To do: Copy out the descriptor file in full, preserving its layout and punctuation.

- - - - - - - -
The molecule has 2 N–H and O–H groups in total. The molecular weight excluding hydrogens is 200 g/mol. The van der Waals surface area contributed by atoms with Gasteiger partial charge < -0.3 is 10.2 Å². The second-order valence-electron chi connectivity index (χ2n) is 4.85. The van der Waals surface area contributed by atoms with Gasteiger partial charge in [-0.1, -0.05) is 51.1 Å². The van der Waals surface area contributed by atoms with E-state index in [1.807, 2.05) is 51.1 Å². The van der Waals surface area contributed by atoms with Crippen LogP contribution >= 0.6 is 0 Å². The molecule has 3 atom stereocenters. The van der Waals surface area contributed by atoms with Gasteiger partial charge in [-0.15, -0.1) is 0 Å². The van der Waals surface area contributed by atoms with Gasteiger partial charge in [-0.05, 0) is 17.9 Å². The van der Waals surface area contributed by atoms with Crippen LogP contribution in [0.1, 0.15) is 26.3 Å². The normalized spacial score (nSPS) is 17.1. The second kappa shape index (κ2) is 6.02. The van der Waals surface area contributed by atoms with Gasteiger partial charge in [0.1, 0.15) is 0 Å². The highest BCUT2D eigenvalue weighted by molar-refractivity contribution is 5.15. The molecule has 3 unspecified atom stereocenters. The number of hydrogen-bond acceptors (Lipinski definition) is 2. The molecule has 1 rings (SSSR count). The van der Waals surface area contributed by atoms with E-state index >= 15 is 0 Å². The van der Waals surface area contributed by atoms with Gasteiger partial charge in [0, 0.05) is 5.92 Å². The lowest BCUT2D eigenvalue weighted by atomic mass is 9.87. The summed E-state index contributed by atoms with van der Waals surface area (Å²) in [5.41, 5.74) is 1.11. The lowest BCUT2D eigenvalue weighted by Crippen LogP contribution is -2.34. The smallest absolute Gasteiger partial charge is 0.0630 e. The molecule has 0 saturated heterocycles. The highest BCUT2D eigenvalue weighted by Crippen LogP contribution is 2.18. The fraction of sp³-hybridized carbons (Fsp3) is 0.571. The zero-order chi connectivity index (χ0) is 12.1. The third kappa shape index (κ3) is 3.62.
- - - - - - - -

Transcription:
The molecule has 2 N–H and O–H groups in total. The molecular weight excluding hydrogens is 200 g/mol. The van der Waals surface area contributed by atoms with Gasteiger partial charge < -0.3 is 10.2 Å². The second-order valence-electron chi connectivity index (χ2n) is 4.85. The van der Waals surface area contributed by atoms with Gasteiger partial charge in [-0.1, -0.05) is 51.1 Å². The van der Waals surface area contributed by atoms with E-state index in [1.807, 2.05) is 51.1 Å². The van der Waals surface area contributed by atoms with Crippen LogP contribution >= 0.6 is 0 Å². The molecule has 3 atom stereocenters. The van der Waals surface area contributed by atoms with Gasteiger partial charge in [-0.15, -0.1) is 0 Å². The van der Waals surface area contributed by atoms with Gasteiger partial charge in [-0.05, 0) is 17.9 Å². The van der Waals surface area contributed by atoms with Crippen LogP contribution in [0.1, 0.15) is 26.3 Å². The normalized spacial score (nSPS) is 17.1. The second kappa shape index (κ2) is 6.02. The van der Waals surface area contributed by atoms with Gasteiger partial charge in [0.1, 0.15) is 0 Å². The highest BCUT2D eigenvalue weighted by molar-refractivity contribution is 5.15. The molecule has 3 unspecified atom stereocenters. The number of hydrogen-bond acceptors (Lipinski definition) is 2. The molecule has 1 rings (SSSR count). The van der Waals surface area contributed by atoms with E-state index >= 15 is 0 Å². The van der Waals surface area contributed by atoms with Gasteiger partial charge in [0, 0.05) is 5.92 Å². The lowest BCUT2D eigenvalue weighted by atomic mass is 9.87. The summed E-state index contributed by atoms with van der Waals surface area (Å²) in [5.41, 5.74) is 1.11. The lowest BCUT2D eigenvalue weighted by Crippen LogP contribution is -2.34. The smallest absolute Gasteiger partial charge is 0.0630 e. The molecule has 0 saturated heterocycles. The highest BCUT2D eigenvalue weighted by Crippen LogP contribution is 2.18. The fraction of sp³-hybridized carbons (Fsp3) is 0.571. The zero-order chi connectivity index (χ0) is 12.1. The third kappa shape index (κ3) is 3.62.